(( Slide change = PWD Perspective ))
And that is why I started the monthly online newsletter of “PWD Perspectives”; to allow others to see life ‘Thru the Looking Glass’; from life perceptions of my fellow Persons With Dementia (or “PWD”). No revisions, explanations, or printing format is available with the newsletter; it is simply a collection of gathered links from what we write, or video, or artwork of Persons With Dementia; just like a search engine only it is in one place.
(( Slide change = Art – For purpose of saving blog memory requirements, posted repeat of this picture despite also contains my art in center – actual slide used in speech does not have mine added ))
Artwork above is based on my friends’ symptoms of sensory overload from Fronto-Temporal Dementia, and hallucinations that can occur even in early stages of Lewy Body Dementia … meanwhile here are a couple more excerpts from other persons:
I myself wrote a piece on Conversation Tips from patient perspective, which many have found helpful and I brought a few copies — over there (pointing to table).
Robert Bowles wrote: “ASAP squared” means …
A … As Soon As Possible; S … maintain equal … (Oh! I’m sorry — I skipped.)
A … find Acceptance of the diagnosis, (That makes a lot more sense!)
S … maintain equal or greater Social interaction …
A … develop an Attitude that is positive and focuses on my two mantras, and
P … find your Purpose in life since your diagnosis.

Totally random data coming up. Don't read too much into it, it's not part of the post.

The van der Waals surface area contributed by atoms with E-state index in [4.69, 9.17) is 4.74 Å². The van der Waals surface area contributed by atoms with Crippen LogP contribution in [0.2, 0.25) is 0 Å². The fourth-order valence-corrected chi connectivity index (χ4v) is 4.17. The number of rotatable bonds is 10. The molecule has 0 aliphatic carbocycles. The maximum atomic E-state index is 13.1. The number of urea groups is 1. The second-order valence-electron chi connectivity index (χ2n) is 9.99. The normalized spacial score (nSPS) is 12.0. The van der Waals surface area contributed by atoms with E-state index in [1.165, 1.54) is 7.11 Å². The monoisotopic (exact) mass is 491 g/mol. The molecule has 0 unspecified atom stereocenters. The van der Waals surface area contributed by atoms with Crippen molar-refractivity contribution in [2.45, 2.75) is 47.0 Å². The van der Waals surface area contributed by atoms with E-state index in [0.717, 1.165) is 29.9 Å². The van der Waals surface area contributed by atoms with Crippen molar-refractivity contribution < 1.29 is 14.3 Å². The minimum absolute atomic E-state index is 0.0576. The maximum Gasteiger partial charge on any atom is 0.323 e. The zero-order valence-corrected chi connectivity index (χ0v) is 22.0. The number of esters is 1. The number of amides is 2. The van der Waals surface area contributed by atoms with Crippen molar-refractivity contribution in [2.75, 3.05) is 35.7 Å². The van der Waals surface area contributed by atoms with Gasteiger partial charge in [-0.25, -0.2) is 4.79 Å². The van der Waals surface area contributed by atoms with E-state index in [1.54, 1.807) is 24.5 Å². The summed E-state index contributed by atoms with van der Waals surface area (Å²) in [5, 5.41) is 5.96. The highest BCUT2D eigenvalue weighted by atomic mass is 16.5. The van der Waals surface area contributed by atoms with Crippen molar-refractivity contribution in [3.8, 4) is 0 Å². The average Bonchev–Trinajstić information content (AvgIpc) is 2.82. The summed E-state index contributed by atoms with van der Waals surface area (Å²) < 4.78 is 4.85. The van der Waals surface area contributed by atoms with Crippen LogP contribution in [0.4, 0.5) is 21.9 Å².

Robert’s two mantras are
(1) Live life like never before, Live life to the fullest, and
(2) I do not have time to die, I have too much to live for.
Tommy Dunne posted it very concisely: Dementia has taught me that I’m here to do a job. It’s shown me that I still have a purpose & a duty to fulfill … before time runs out.
You can see significant things are being produced. I think verbal and artistic produce from Lived Experiences of Persons With Dementia ARE able to contribute toward Dementia Friendly Communities. Despite our “Dementia” label – or maybe BECAUSE of that context, it is very important to value the product from our remaining cognitive abilities. One of the best ways is to listen to our words – truly LISTEN, not just wait and endure while we are speaking – not just quickly scan what we write. Instead reflect on our thoughts and art, so that you can APPLY that to your relationships.
Time is up … Thank you very much for LISTENING !
speech took 14.5 minutes